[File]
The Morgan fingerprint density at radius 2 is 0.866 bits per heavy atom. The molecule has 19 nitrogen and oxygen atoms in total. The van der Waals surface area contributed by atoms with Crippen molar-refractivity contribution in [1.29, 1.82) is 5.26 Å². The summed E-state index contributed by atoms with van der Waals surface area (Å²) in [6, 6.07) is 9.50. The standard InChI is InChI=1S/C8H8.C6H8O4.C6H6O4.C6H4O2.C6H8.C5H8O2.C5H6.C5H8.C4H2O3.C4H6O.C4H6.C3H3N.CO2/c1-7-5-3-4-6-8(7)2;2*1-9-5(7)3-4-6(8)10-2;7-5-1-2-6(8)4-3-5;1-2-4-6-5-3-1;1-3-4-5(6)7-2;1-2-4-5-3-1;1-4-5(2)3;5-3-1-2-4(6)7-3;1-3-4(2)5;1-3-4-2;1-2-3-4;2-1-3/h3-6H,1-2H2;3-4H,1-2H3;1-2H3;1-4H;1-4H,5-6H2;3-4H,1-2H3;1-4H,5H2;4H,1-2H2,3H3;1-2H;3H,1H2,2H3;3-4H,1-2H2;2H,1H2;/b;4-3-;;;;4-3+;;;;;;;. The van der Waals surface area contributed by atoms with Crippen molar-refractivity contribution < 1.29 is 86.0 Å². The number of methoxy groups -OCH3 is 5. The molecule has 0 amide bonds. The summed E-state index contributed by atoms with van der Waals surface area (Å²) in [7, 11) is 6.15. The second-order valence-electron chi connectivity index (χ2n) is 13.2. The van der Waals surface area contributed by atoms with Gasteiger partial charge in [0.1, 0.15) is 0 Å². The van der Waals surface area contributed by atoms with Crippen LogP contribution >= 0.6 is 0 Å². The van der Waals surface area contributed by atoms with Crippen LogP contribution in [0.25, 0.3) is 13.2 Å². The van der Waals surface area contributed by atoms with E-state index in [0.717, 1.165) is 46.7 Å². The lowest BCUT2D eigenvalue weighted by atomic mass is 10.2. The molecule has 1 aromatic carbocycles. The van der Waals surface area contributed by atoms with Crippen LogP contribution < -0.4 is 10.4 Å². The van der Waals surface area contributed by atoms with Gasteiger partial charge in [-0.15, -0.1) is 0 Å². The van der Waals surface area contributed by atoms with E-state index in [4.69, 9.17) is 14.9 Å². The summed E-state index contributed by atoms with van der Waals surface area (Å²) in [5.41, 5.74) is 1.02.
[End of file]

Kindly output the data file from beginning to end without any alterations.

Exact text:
The Morgan fingerprint density at radius 2 is 0.866 bits per heavy atom. The molecule has 19 nitrogen and oxygen atoms in total. The van der Waals surface area contributed by atoms with Crippen molar-refractivity contribution in [1.29, 1.82) is 5.26 Å². The summed E-state index contributed by atoms with van der Waals surface area (Å²) in [6, 6.07) is 9.50. The standard InChI is InChI=1S/C8H8.C6H8O4.C6H6O4.C6H4O2.C6H8.C5H8O2.C5H6.C5H8.C4H2O3.C4H6O.C4H6.C3H3N.CO2/c1-7-5-3-4-6-8(7)2;2*1-9-5(7)3-4-6(8)10-2;7-5-1-2-6(8)4-3-5;1-2-4-6-5-3-1;1-3-4-5(6)7-2;1-2-4-5-3-1;1-4-5(2)3;5-3-1-2-4(6)7-3;1-3-4(2)5;1-3-4-2;1-2-3-4;2-1-3/h3-6H,1-2H2;3-4H,1-2H3;1-2H3;1-4H;1-4H,5-6H2;3-4H,1-2H3;1-4H,5H2;4H,1-2H2,3H3;1-2H;3H,1H2,2H3;3-4H,1-2H2;2H,1H2;/b;4-3-;;;;4-3+;;;;;;;. The van der Waals surface area contributed by atoms with Crippen molar-refractivity contribution < 1.29 is 86.0 Å². The number of methoxy groups -OCH3 is 5. The molecule has 0 amide bonds. The summed E-state index contributed by atoms with van der Waals surface area (Å²) in [7, 11) is 6.15. The second-order valence-electron chi connectivity index (χ2n) is 13.2. The van der Waals surface area contributed by atoms with Gasteiger partial charge in [0.1, 0.15) is 0 Å². The van der Waals surface area contributed by atoms with Crippen LogP contribution >= 0.6 is 0 Å². The van der Waals surface area contributed by atoms with Crippen LogP contribution in [0.25, 0.3) is 13.2 Å². The van der Waals surface area contributed by atoms with E-state index in [0.717, 1.165) is 46.7 Å². The lowest BCUT2D eigenvalue weighted by atomic mass is 10.2. The molecule has 1 aromatic carbocycles. The van der Waals surface area contributed by atoms with Crippen LogP contribution < -0.4 is 10.4 Å². The van der Waals surface area contributed by atoms with Gasteiger partial charge in [-0.15, -0.1) is 0 Å². The van der Waals surface area contributed by atoms with E-state index in [4.69, 9.17) is 14.9 Å². The summed E-state index contributed by atoms with van der Waals surface area (Å²) in [5.41, 5.74) is 1.02.